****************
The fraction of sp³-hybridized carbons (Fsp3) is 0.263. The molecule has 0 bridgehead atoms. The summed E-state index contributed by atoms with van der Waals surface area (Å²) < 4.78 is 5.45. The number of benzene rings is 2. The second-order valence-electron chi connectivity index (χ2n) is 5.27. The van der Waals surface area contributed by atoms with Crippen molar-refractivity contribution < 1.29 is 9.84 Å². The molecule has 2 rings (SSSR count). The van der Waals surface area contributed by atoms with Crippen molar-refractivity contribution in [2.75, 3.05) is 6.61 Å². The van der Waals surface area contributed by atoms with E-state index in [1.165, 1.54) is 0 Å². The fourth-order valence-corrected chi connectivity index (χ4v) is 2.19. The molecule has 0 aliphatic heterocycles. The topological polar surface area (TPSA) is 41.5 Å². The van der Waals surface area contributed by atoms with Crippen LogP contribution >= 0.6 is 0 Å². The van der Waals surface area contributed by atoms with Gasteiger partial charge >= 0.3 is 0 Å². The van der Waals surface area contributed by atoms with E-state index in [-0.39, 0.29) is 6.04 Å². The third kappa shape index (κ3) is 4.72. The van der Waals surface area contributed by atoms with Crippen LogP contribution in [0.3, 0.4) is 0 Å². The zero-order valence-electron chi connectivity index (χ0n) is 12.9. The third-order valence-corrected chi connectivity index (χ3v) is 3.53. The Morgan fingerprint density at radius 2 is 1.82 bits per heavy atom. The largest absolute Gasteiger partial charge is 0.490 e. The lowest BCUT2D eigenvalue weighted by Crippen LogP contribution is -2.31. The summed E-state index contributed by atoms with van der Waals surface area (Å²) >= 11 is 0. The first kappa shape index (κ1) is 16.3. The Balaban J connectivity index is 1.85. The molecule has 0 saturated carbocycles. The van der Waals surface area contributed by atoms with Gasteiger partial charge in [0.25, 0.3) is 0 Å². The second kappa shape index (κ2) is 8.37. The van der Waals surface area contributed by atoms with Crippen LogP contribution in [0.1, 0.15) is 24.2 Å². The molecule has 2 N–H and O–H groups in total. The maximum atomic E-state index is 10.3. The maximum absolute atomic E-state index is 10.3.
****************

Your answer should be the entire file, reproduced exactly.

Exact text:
The fraction of sp³-hybridized carbons (Fsp3) is 0.263. The molecule has 0 bridgehead atoms. The summed E-state index contributed by atoms with van der Waals surface area (Å²) < 4.78 is 5.45. The number of benzene rings is 2. The second-order valence-electron chi connectivity index (χ2n) is 5.27. The van der Waals surface area contributed by atoms with Crippen molar-refractivity contribution < 1.29 is 9.84 Å². The molecule has 2 rings (SSSR count). The van der Waals surface area contributed by atoms with Crippen molar-refractivity contribution in [2.75, 3.05) is 6.61 Å². The van der Waals surface area contributed by atoms with E-state index in [1.165, 1.54) is 0 Å². The fourth-order valence-corrected chi connectivity index (χ4v) is 2.19. The molecule has 0 aliphatic heterocycles. The topological polar surface area (TPSA) is 41.5 Å². The van der Waals surface area contributed by atoms with Crippen LogP contribution >= 0.6 is 0 Å². The van der Waals surface area contributed by atoms with Gasteiger partial charge >= 0.3 is 0 Å². The van der Waals surface area contributed by atoms with E-state index in [-0.39, 0.29) is 6.04 Å². The third kappa shape index (κ3) is 4.72. The van der Waals surface area contributed by atoms with Crippen LogP contribution in [0.3, 0.4) is 0 Å². The zero-order valence-electron chi connectivity index (χ0n) is 12.9. The third-order valence-corrected chi connectivity index (χ3v) is 3.53. The Morgan fingerprint density at radius 2 is 1.82 bits per heavy atom. The largest absolute Gasteiger partial charge is 0.490 e. The lowest BCUT2D eigenvalue weighted by Crippen LogP contribution is -2.31. The summed E-state index contributed by atoms with van der Waals surface area (Å²) >= 11 is 0. The first kappa shape index (κ1) is 16.3. The Balaban J connectivity index is 1.85. The molecule has 0 saturated carbocycles. The van der Waals surface area contributed by atoms with Gasteiger partial charge in [0.25, 0.3) is 0 Å². The second kappa shape index (κ2) is 8.37. The van der Waals surface area contributed by atoms with Crippen LogP contribution in [0.1, 0.15) is 24.2 Å². The molecule has 2 N–H and O–H groups in total. The maximum atomic E-state index is 10.3. The maximum absolute atomic E-state index is 10.3.